From a Q & A with Jennifer Donnelly about her new book, The Winter Rose:
Q: The Winter Rose opens in May 1900. What drew you to this time period?Read the full Q & A.
A: All of history is fascinating to me, but 1900 is extraordinarily compelling. It’s when the Old World became the New World, when we began to recognize ourselves as modern people. Queen Victoria’s reign ended. The West had been through the Industrial Revolution. Women were beginning to demand the vote. Labor was making its voice heard. Artists challenged notions of acceptable subject matter, and social reformers demanded a more just society. The very foundations of the modern welfare state were being laid in this period, and there was a breathtaking sense of newness and possibility.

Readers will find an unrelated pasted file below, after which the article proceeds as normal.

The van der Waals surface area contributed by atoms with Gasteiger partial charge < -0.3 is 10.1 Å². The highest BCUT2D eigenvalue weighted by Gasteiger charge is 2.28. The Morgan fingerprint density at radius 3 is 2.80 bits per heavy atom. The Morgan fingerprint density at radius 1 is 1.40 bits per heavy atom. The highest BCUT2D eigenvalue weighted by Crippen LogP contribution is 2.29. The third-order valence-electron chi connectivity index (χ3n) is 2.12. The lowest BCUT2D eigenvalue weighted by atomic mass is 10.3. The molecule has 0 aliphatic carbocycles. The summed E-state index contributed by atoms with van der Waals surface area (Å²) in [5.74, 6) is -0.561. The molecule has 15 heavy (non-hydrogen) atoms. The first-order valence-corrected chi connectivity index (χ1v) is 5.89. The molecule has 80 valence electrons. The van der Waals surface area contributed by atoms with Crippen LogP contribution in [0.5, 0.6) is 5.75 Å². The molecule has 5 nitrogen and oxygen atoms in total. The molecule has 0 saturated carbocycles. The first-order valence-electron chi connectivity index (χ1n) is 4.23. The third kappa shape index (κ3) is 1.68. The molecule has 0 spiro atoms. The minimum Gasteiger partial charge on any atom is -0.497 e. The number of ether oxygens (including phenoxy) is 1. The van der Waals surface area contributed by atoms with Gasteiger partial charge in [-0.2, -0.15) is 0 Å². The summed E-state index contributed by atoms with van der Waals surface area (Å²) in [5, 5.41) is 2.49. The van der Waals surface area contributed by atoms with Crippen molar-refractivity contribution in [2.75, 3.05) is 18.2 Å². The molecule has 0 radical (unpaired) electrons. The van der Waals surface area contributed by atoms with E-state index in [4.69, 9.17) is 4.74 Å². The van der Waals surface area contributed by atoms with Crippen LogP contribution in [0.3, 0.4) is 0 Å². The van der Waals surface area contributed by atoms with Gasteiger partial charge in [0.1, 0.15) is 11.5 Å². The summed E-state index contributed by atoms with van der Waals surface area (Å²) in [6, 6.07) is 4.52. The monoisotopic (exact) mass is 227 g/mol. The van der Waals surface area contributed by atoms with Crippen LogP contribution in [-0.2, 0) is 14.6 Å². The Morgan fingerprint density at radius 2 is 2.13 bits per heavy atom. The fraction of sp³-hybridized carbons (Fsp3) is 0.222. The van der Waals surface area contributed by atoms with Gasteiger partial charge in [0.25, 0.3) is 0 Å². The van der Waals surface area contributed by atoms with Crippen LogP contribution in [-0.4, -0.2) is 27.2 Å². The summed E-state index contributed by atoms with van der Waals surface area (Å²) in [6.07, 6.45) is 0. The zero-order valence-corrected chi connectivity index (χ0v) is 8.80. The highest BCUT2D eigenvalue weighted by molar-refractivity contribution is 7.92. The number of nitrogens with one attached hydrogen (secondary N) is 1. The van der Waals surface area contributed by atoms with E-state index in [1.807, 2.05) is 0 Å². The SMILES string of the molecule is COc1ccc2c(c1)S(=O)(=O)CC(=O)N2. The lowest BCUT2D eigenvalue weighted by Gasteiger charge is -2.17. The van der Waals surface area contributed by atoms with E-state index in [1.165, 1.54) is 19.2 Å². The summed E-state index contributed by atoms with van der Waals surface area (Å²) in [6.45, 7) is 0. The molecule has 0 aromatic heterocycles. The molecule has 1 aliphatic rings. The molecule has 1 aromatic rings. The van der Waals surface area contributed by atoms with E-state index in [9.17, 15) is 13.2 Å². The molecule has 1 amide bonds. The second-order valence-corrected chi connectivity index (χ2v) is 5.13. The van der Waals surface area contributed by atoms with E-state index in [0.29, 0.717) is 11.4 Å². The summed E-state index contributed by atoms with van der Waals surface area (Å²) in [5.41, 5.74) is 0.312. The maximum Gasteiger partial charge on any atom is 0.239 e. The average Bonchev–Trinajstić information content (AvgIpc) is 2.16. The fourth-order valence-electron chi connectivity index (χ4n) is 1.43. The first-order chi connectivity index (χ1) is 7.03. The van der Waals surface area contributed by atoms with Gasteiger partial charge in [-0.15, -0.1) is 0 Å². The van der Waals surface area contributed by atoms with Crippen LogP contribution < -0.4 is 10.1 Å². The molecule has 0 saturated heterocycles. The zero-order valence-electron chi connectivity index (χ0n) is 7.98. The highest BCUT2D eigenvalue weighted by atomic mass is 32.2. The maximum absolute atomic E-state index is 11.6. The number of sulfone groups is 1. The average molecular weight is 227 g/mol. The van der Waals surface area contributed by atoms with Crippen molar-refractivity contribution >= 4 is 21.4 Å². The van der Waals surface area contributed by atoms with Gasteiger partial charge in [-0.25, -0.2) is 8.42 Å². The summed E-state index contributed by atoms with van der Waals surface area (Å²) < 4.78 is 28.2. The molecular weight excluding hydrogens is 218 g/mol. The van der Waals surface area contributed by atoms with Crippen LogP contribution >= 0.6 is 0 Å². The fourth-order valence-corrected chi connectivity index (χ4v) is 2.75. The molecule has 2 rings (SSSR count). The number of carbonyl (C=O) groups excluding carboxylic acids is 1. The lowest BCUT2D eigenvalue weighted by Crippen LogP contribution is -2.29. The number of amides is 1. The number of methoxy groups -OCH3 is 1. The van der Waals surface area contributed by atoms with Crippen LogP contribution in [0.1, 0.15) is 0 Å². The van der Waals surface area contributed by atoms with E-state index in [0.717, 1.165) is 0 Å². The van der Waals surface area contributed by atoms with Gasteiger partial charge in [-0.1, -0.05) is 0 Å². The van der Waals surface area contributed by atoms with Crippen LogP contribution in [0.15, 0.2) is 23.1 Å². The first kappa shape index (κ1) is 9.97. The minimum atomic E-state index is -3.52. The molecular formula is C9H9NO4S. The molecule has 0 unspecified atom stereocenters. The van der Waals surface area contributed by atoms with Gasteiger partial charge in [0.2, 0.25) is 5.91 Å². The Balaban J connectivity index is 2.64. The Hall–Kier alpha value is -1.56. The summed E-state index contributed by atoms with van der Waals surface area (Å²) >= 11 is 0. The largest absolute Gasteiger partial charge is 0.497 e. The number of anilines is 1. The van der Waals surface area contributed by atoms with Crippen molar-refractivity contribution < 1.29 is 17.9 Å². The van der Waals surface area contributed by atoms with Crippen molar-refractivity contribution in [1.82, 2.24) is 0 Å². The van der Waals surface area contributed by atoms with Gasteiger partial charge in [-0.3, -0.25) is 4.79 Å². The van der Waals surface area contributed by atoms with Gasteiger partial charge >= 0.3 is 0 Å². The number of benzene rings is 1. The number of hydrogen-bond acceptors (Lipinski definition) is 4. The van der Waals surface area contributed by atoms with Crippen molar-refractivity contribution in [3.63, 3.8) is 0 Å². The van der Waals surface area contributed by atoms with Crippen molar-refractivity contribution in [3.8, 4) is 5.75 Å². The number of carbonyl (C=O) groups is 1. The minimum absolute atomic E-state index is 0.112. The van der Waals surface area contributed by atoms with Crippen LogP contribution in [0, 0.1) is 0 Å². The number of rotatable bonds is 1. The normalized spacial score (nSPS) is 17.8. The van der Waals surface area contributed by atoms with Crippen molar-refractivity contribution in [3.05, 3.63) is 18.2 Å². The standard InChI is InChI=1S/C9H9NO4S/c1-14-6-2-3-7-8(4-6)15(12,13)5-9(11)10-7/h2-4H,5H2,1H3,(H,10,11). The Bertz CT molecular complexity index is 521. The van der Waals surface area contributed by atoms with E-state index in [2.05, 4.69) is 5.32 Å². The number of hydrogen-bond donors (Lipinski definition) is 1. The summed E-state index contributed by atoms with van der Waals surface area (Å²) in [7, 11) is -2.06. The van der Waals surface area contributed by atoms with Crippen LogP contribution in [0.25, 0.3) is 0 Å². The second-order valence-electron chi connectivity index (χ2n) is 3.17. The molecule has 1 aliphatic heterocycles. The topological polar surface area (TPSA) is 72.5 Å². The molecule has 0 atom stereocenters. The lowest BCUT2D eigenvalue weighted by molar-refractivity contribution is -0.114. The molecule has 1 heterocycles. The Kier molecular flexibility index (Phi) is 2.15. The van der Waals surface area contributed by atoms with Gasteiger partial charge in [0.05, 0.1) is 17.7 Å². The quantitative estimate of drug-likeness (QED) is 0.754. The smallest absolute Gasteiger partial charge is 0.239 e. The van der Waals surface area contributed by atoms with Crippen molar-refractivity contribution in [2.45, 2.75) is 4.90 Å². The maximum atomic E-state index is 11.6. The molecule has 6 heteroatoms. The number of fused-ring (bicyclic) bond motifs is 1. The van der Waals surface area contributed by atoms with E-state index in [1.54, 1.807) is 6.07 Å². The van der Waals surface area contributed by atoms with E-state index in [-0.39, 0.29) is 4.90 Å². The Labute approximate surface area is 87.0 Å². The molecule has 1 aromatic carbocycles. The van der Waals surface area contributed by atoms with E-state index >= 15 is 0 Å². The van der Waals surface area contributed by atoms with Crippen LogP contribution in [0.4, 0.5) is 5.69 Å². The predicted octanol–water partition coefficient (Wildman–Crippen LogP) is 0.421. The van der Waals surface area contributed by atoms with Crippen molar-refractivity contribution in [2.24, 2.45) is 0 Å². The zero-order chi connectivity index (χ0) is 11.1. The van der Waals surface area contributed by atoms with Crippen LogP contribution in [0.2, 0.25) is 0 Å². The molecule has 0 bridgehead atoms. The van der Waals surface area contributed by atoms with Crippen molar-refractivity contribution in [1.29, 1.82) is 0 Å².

Q: How did you think of making your heroine a female doctor?
A: Did you know that a hundred years ago, a pregnant woman often made out her last will and testament before going into labor? Imagine giving birth in 1900, facing unbearable pain without any hope of relief, and knowing there was a good chance that neither you nor your baby would survive. Childbearing was an extremely risky business in the 19th century, and I wanted to know how women coped with it, and how doctors delivered children without drugs, monitors, or the battery of modern tools and devices today’s obstetricians have. India Selwyn Jones, my main character, showed me the answers to those questions.
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